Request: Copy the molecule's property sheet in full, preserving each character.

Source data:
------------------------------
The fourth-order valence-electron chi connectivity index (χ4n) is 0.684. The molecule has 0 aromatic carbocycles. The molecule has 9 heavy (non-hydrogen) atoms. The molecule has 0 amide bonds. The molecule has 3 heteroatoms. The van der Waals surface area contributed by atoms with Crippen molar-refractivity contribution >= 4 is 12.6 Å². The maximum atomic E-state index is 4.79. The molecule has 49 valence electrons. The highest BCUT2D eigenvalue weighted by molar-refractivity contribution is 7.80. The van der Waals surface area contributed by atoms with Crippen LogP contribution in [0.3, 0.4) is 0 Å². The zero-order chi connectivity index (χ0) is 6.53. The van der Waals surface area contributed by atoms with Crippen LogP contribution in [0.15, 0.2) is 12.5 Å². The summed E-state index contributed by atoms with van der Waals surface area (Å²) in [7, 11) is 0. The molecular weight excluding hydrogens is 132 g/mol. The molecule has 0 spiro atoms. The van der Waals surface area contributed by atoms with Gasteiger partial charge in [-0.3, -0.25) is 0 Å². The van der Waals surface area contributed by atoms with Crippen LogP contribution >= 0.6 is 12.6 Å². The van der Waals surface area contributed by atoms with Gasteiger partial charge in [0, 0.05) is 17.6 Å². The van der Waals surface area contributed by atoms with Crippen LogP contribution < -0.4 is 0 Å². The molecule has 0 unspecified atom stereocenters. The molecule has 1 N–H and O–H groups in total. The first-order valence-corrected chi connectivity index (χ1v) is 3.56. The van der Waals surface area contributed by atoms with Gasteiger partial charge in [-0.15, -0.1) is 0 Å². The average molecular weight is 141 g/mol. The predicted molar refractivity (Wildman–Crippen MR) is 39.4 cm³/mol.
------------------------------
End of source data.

The fourth-order valence-electron chi connectivity index (χ4n) is 0.684. The molecule has 0 aromatic carbocycles. The molecule has 9 heavy (non-hydrogen) atoms. The molecule has 0 amide bonds. The molecule has 3 heteroatoms. The van der Waals surface area contributed by atoms with Crippen molar-refractivity contribution >= 4 is 12.6 Å². The maximum atomic E-state index is 4.79. The molecule has 49 valence electrons. The highest BCUT2D eigenvalue weighted by molar-refractivity contribution is 7.80. The van der Waals surface area contributed by atoms with Crippen LogP contribution in [0.3, 0.4) is 0 Å². The zero-order chi connectivity index (χ0) is 6.53. The van der Waals surface area contributed by atoms with Crippen LogP contribution in [0.15, 0.2) is 12.5 Å². The summed E-state index contributed by atoms with van der Waals surface area (Å²) in [7, 11) is 0. The molecular weight excluding hydrogens is 132 g/mol. The molecule has 0 spiro atoms. The van der Waals surface area contributed by atoms with Gasteiger partial charge in [-0.3, -0.25) is 0 Å². The van der Waals surface area contributed by atoms with Crippen LogP contribution >= 0.6 is 12.6 Å². The van der Waals surface area contributed by atoms with Gasteiger partial charge in [0, 0.05) is 17.6 Å². The van der Waals surface area contributed by atoms with Crippen LogP contribution < -0.4 is 0 Å². The molecule has 0 unspecified atom stereocenters. The molecule has 1 N–H and O–H groups in total. The first-order valence-corrected chi connectivity index (χ1v) is 3.56. The van der Waals surface area contributed by atoms with Gasteiger partial charge in [-0.15, -0.1) is 0 Å². The average molecular weight is 141 g/mol. The predicted molar refractivity (Wildman–Crippen MR) is 39.4 cm³/mol.